BP today announced two new technologies for the production of key petrochemical feedstocks. SaaBre™ is a new route for the production of acetic acid from syngas and Hummingbird® directly converts ethanol to ethylene through dehydration.
SaaBre’s breakthrough is a process for the conversion of synthesis gas (carbon monoxide and hydrogen derived from hydrocarbons such as natural gas) directly to acetic acid in a proprietary, integrated three-step process, that avoids the need to purify carbon monoxide (CO) or purchase methanol.
SaaBre™ is expected to deliver a significant reduction in variable manufacturing costs, and lead to capital efficiencies, compared to the carbonylation of methanol route which has been the leading technology for several decades.
Acetic acid is a versatile intermediate chemical, used in a variety of products, such as paints, adhesives and solvents, as well as in the production of PTA, used extensively in polyester manufacture.
Nick Elmslie, Chief Executive of BP’s Global Petrochemicals business said: “SaaBre™ is the most significant development for acetic acid production in 40 years and adds to our portfolio of leading technologies.
“The principle advantages of SaaBre™ are that it eliminates the need to purify carbon monoxide, does not require the purchase of methanol and contains no iodides reducing the need for exotic metallurgy. We are excited about the development potential of this technology for the production of additional products such as methanol and ethanol.”
“BP has a long history of successfully optimising methanol carbonylation chemistry and the associated process, but we believe that methanol carbonylation has reached the limits of its fundamental chemistry,” says Dan Leonardi, Petrochemicals Technology Vice President. “So we decided some years ago that, to make a significant difference to the economics of manufacturing acetic acid at scale, we needed a fresh start.”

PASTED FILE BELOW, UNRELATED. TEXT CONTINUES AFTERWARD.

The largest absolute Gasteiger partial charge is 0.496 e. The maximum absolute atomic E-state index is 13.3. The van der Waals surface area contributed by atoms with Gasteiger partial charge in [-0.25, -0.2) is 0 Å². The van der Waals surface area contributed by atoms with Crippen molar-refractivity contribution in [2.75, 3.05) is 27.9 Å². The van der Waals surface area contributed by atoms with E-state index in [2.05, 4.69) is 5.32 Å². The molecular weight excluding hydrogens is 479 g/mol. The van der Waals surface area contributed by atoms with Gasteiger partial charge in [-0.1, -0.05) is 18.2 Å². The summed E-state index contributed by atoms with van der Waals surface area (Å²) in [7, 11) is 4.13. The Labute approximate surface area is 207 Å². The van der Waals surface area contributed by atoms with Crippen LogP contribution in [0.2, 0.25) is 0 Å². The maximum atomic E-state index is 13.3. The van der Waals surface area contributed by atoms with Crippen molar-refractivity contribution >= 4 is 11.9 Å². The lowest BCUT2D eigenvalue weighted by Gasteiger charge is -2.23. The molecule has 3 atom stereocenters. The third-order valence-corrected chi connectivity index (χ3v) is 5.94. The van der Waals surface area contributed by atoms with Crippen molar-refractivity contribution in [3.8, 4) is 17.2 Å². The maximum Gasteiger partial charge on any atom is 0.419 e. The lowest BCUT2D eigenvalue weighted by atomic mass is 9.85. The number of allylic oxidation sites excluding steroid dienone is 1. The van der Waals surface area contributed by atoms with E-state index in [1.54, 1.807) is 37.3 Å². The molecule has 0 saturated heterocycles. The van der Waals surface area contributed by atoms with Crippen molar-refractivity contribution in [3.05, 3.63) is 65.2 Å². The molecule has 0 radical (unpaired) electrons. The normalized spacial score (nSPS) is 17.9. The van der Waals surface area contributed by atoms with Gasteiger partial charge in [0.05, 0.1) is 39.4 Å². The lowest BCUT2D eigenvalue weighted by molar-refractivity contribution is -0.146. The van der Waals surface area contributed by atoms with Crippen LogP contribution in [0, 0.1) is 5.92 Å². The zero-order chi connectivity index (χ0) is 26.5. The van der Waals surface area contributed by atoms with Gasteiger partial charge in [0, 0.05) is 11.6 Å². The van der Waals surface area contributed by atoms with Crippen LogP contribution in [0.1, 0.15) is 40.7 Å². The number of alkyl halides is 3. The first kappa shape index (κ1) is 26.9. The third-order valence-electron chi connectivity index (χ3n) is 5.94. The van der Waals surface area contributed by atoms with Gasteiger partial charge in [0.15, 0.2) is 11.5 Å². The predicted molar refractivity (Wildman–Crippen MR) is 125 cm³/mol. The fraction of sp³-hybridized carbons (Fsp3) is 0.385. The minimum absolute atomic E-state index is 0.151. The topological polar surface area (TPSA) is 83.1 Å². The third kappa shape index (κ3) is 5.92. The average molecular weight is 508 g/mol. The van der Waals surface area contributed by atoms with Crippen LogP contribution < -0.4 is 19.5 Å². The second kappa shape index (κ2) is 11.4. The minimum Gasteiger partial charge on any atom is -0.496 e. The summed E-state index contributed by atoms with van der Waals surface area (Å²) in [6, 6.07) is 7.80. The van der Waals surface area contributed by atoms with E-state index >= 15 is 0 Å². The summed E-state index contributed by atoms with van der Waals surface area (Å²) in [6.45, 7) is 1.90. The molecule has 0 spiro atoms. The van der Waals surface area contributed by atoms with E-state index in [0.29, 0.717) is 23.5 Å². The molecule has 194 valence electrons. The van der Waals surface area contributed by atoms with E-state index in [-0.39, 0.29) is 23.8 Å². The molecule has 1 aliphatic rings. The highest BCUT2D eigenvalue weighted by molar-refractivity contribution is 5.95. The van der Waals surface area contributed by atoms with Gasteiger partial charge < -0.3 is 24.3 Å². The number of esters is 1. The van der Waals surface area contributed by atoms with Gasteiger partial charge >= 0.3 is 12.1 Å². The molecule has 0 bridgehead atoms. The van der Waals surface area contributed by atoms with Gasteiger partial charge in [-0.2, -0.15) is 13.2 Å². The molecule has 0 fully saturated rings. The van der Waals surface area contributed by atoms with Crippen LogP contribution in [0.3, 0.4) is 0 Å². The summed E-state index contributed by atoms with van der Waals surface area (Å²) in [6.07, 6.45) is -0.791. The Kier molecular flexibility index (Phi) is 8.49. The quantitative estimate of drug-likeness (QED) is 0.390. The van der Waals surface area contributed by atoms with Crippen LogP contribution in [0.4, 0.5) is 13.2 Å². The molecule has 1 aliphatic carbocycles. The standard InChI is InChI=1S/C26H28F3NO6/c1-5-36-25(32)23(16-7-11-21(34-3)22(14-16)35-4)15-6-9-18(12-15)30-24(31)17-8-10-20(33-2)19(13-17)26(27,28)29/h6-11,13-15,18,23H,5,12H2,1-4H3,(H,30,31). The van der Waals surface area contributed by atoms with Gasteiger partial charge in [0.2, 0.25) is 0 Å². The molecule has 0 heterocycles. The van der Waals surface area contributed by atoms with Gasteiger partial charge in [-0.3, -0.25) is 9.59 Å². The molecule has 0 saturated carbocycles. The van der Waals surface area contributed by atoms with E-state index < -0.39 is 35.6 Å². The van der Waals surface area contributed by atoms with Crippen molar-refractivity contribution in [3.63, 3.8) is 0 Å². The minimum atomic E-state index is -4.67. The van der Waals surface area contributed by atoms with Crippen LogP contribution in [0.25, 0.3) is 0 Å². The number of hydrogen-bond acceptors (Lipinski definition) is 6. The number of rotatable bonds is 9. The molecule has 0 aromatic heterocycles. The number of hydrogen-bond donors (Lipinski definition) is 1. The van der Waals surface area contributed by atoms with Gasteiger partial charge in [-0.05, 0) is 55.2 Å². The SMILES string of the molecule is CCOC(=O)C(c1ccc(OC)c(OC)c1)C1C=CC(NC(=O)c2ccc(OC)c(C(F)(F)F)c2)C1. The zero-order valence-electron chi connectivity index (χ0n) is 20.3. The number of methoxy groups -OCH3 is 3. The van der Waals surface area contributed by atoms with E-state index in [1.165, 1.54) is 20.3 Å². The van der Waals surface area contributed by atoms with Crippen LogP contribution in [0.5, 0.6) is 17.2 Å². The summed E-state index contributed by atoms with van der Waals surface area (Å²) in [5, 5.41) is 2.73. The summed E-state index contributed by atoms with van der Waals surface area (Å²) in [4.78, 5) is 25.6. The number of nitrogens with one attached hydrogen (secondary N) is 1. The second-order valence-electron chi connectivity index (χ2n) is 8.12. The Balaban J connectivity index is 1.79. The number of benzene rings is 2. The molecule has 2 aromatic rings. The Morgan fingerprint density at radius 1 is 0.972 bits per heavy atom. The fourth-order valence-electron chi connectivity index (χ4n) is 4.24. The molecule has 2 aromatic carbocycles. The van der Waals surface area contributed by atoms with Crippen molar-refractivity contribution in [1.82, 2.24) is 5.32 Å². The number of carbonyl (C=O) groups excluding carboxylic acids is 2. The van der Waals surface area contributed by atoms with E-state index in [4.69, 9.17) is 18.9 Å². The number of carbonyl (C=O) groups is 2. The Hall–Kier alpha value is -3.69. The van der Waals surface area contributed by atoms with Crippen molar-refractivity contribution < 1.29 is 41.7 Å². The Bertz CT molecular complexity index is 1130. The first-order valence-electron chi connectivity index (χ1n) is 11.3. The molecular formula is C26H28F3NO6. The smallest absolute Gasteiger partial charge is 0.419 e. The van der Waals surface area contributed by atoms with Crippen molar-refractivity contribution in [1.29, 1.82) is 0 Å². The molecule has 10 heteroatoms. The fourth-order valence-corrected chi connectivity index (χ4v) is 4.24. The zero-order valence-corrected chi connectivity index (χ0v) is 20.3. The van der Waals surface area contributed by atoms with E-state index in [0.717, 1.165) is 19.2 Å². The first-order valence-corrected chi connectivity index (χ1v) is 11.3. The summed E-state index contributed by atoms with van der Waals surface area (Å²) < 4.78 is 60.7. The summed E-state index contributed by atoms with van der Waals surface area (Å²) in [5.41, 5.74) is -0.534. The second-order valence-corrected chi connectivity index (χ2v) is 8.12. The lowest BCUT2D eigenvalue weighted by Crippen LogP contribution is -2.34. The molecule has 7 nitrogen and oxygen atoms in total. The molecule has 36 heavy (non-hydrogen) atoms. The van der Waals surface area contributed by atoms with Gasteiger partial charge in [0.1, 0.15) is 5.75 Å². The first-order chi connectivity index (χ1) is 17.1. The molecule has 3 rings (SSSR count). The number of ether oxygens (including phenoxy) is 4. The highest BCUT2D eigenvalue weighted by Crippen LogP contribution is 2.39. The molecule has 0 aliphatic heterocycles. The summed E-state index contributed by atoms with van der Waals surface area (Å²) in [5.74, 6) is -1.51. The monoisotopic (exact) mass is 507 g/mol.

Hummingbird® is a newly developed proprietary process by which ethanol is dehydrated to produce ethylene, a fundamental building block for the plastics and other petrochemical industries. The new technology is lower cost and simpler compared to existing ethanol to ethylene technologies.
“Hummingbird® is a next generation technology, clearly differentiated from the competition,” said Charles Cameron, BP’s Head of Technology, Downstream. “The Hummingbird® process with its proprietary catalyst and its milder operating conditions is ultra-selective, resulting in a market leading conversion of ethanol to ethylene.”
Both SaaBre™ and Hummingbird® were developed over a number of years at BP’s advanced laboratories at the Hull Research and Technology Centre (HRTC), alongside its acetic acid manufacturing site, Europe’s largest, at Saltend, Hull in the UK.
BP is actively exploring options for commercialising both technologies. SaaBre™ is planned for deployment in future acetic acid investments whilst Hummingbird® is a licensing play for BP. “We see a considerable market for smaller-scale ethylene production where full-scale crackers would not be commercially viable,” said Mark Howard, Technology Vice President, Conversion. “These two new processes, developed in-house at Hull, show the significant value technology brings to our chemicals business.”
BP’s global petrochemicals business has total (net to BP) capacity at 15 locations in eight countries of 18.4 million tonnes per annum (tpa) including 2.5 million tpa of acetic acid.
BP’s conversion licensing includes Veba Combi-Cracking (VCC™) and its Fischer-Tropsch technology. BP’s VCC™ licensing partner, KBR, has sold four VCC™ licences. BP’s paraxylene (PX) and purified terephthalic acid (PTA) technologies are used extensively at its own facilities and by numerous licensees worldwide.
BP’s Cativa® methanol carbonylation technology for the production of acetic acid is world class in terms of capital and variable costs and is continually being developed and optimised.
BP is one of the world’s largest oil and gas companies, serving millions of customers every day in more than 80 countries, and employing over 85,000 people. BP’s business segments are oil and gas exploration & production, and refining & marketing. Through these activities, BP provides fuel for transportation; energy for heat and light; services for motorists; and petrochemicals products for plastics, textiles and food packaging. It has strong positions in many of the world’s hydrocarbons basins and strong market positions in key economies.
Source: BP, press release, 2013-11-07.